#The Joseph E. Lee Collection
Joseph E. Lee is a prominent figure in Jacksonville history. He holds the distinction of having been the City's first Black lawyer as well as having left a legacy of commitment to public service and community.
Jacksonville Public Library was recently able to digitize an extensive collection of Joseph E. Lee's professional and personal correspondence, dating from 1877 – 1882. These papers help paint a clearer picture of the man and his accomplishments.
#Lee's Public Service
Upon receiving his law degree from Howard University in 1873, Lee moved to and begin his practice in Jacksonville. In 1874, he was elected to the Florida House of Representatives, where he served for five years before moving on to the State Senate. Several years later, in 1888, Lee was elected Municipal Judge of Jacksonville – the first African American in that position.
#An Influential Figure
Lee attended the Republican National Conventions in 1880 and 1884 and acted as a delegate to the Florida Constitutional Convention in 1885.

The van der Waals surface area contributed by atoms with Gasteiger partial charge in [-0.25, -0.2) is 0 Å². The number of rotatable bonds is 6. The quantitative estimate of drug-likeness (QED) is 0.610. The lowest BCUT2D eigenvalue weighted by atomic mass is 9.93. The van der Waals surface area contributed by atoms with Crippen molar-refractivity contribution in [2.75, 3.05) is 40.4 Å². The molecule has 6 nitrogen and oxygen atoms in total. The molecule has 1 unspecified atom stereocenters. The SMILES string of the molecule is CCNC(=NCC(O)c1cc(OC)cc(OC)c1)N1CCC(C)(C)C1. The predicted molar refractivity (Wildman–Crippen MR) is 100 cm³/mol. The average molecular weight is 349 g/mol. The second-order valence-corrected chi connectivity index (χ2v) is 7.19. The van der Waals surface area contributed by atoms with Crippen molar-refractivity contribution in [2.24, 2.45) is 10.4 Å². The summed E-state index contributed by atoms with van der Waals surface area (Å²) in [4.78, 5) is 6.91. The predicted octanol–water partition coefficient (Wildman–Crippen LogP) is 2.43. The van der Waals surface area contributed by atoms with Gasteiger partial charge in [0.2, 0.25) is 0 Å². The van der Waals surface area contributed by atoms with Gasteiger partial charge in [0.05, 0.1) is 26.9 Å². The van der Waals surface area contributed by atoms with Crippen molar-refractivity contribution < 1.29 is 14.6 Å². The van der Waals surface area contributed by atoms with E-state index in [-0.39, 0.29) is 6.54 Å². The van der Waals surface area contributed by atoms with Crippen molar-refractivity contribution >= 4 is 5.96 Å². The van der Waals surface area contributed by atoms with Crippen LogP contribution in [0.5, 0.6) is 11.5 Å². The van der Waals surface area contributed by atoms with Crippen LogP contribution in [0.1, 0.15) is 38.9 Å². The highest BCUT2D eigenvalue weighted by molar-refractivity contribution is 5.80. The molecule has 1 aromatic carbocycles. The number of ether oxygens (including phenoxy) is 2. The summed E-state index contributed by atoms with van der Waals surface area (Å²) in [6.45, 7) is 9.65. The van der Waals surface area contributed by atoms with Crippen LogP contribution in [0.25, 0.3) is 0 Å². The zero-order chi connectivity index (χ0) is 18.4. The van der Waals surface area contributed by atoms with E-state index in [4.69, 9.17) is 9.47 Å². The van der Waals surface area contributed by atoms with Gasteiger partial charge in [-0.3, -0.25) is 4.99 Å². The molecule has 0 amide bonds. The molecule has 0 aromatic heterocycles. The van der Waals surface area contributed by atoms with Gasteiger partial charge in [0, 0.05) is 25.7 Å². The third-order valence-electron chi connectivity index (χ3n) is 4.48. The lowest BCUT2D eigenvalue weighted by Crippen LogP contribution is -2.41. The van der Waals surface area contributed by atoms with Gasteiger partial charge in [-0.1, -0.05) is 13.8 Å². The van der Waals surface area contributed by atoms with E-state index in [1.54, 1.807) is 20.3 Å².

At the age of 71 and while still practicing law in Jacksonville, Lee presided over the Florida Republican Convention in 1920.
As a result of his success in politics, Lee had relationships with several United States Presidents. During President William McKinley’s time in office, Lee was invited to speak with him at The White House. In 1905, during a tour through Jacksonville, President Theodore Roosevelt visited Joseph E. Lee at his home. Lee accompanied President Roosevelt to St. Augustine as well.
Several of the letters in this collection describe historic events. For example, this one which announced the assassination of President Garfield.
The Joseph E. Lee digital collection may be viewed online and the original papers are available to researchers for use (in-person) in the Library's Special Collections department.